Zheng Guoguang told the People’s Daily that the dry ice, liquid nitrogen and other catalysts being released from aircraft to seed clouds in the affected areas vaporize into carbon dioxide and nitrogen — all natural components of the atmosphere.
He added that the small amount of silver iodide also used is in such low concentrations as not to be an environmental hazard.
China’s agriculture ministry announced that recent snow and rain in the country’s northern wheat-growing regions helped to ease the crippling drought, which has sparked fears of rising global food prices.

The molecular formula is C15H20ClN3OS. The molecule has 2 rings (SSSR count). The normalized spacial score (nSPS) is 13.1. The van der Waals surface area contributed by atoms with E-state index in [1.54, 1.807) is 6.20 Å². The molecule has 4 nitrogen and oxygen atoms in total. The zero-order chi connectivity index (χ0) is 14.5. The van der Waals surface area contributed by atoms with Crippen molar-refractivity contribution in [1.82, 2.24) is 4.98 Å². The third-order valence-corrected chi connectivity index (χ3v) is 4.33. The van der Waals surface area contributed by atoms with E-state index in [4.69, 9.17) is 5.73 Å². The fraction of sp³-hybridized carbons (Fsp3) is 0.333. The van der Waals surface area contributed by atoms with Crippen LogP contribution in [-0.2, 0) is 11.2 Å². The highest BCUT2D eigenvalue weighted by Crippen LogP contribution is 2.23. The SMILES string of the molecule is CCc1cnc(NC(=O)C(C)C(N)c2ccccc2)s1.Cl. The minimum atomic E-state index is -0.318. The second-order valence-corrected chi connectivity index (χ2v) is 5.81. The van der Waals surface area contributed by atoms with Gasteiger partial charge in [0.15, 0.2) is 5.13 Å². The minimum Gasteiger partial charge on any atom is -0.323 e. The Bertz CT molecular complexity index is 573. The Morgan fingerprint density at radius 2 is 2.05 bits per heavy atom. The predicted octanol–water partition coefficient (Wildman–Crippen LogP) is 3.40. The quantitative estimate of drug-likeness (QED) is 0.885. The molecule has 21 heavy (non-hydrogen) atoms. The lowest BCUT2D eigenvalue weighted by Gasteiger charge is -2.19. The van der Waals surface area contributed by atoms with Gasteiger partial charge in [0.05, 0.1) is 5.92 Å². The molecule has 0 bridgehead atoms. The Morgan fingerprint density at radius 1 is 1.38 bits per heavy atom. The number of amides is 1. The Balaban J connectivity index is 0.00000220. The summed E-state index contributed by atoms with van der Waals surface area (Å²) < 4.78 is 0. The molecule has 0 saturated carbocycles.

China has plans to spend $2.5 billion to combat the drought in efforts that include diverting water to affected areas and constructing emergency wells and irrigation facilities.
Photo: People's Liberation Army